Bulletin of the American Physical Society
APS March Meeting 2022
Volume 67, Number 3
Monday–Friday, March 14–18, 2022; Chicago
Session A13: Physics of Covid 19
8:00 AM–11:00 AM,
Monday, March 14, 2022
Room: McCormick Place W-183A
Sponsoring Unit: FGSA
Chair: Sachin Satish Bharadwaj, New York University (NYU)
Abstract: A13.00003 : Irvin Oppenheim Award (2022): Investigating the Functional Benefits of Criticality in Cell Sensing*
9:12 AM–9:48 AM
Michael P Vennettilli
Michael P Vennettilli
(Hebrew University of Jerusalem)
(University of Pittsburgh)
The problem of understanding the function and organizing principles of biochemical circuits has attracted a lot of attention. Cells often have non-linear feedback, which can induce bifurcations, or changes in stability, in a cell’s response. These bifurcations behave very similar mathematically to thermodynamic critical points. Physicists have speculated that certain biological systems could benefit from operating close to criticality. Criticality would confer high sensitivity to external conditions, slow timescales to average dynamic fluctuations in sensory input, and facilitate coordination over large spatial scales. However, it also brings the price of large fluctuations, slow response, and a loss of spatial detail. The resolution of these trade-offs is not intuitively obvious and requires a quantitative analysis. In this talk, I will summarize our research program where we utilize a mapping from Schlogl’s second model, a well-known biochemical model exhibiting a bifurcation, onto the mean-field Ising model. This work has culminated in a study of the relevance of criticality for biochemical sensing. We find that the cell can benefit from criticality under certain conditions, but the rate at which the cell acquires information about the environment is minimized at the critical point. We discuss the application of these methods to drug response in immune cells and developmental decision in embryos.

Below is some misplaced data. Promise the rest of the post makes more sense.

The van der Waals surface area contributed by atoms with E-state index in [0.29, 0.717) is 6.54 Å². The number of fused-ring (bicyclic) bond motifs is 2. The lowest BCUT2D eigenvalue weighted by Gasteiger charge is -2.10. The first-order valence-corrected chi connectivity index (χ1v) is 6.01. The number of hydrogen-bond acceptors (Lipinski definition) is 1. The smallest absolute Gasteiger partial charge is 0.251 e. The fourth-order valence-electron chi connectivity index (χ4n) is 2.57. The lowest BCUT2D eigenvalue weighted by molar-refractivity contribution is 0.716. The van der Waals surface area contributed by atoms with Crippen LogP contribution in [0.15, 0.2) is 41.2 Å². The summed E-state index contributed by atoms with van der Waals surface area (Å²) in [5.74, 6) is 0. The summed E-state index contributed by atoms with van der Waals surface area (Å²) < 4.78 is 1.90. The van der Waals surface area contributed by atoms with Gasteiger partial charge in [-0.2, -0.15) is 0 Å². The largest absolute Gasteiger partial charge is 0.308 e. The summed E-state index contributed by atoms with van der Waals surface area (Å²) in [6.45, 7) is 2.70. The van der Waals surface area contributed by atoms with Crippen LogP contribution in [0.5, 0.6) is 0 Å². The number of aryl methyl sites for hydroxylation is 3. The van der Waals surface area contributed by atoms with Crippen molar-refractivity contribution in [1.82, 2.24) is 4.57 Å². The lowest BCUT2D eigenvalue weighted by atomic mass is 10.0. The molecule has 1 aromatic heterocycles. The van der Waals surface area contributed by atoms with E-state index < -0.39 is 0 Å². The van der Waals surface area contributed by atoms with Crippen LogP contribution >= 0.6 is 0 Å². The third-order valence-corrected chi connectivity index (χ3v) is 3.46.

*This work was supported through the Simons Foundation (376198), the National Science Foundation (MCB-1936761), the National Science Foundationthrough the Center for the Physics of Biological Function (PHY-1734030), and by the National Institutes of Health (R01 GM082938).
The American Physical Society (APS) is a non-profit membership organization working to advance the knowledge of physics.
1 Physics Ellipse, College Park, MD 20740-3844
Editorial Office 1 Research Road, Ridge, NY 11961-2701 (631) 591-4000
Office of Public Affairs 529 14th St NW, Suite 1050, Washington, D.C. 20045-2001 (202) 662-8700